In 2014, Signal Fire will embark on a series of trips that celebrates wolves and their remaining habitat. Wolves were once common in North America but due to decades of extermination programs to accommodate the livestock industry, wolves in the lower 48 now occupy less than five percent of their historic habitat. As keystone predators, wolves play a vital role in regulating prey populations like deer and elk, and in so doing benefit a host of species. In forcing elk to move more, for example, wolves have been found to increase streamside vegetation and, along with it, beaver and songbird populations.
On June 7, 2013, the Obama administration announced plans to strip Endangered Species Act protections from gray wolves across most of the lower 48 states. This plan would be catastrophic for wolves and is being fought by many activists and activist groups.
What would this effort to save the remaining wolves look like according to vital materialism? It would begin with the awareness that our own human desire to eat cows (a desire which fuels the livestock industry), does not trump the right of wolves to exist. The hierarchical becomes horizontal — our human desires are no more important than the wolves’ (or the cows’, for that matter). Following that, we would need to recognize that removing wolves’ protections will have unexpected consequences for wolf habitat. Since nature is an unscripted process, even the best science cannot fully predict the consequences of de-listing wolves. Finally, since we, nor wolves, are isolated things, but ever-changing collections of things, our own preservation is intricately interwoven with the preservation of wolves. The goal is the same as any environmentalist’s, but it is undergirded with a wider-ranging and more deeply personal logic.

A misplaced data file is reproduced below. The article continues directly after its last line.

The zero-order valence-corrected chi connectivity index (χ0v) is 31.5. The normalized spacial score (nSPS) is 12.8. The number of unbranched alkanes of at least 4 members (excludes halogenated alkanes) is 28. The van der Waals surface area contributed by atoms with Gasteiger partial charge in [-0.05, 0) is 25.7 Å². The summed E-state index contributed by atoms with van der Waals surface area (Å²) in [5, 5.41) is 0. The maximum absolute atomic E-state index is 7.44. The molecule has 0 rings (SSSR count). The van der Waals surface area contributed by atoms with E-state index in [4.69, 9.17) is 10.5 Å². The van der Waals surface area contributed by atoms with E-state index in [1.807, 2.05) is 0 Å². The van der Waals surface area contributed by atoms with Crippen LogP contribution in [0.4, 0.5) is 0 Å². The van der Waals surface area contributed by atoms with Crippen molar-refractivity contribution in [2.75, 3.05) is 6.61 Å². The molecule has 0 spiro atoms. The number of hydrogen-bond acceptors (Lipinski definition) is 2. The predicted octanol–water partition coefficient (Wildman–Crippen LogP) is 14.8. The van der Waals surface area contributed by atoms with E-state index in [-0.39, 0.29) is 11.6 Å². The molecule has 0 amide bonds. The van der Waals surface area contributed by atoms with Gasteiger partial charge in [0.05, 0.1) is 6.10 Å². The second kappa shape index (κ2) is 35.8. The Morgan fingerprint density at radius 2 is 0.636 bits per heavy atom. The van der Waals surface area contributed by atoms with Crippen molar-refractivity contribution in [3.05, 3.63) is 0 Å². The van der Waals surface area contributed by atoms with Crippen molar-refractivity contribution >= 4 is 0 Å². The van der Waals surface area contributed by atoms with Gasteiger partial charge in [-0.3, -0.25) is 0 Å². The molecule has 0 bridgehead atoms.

To think about the wolf as an actant, to think about the mites in her fur, the bacteria in her stomach, as actants, takes a little bit of time and lot of courageous contact with world. As Spinoza writes in his Short Treatise II, “It is never we who affirm or deny something of a thing; it is the thing itself that affirms or denies something of itself in us.” In visiting the home of the wolves, we seek to be affirmed by the wolves’ home, and to have the wild pieces of ourselves recognized and strengthened by the dialogue.
I can’t wait to find this time and enter into that space with next years’ artists and activists in the places where the conglomeration of entities we call “wolf” calls home.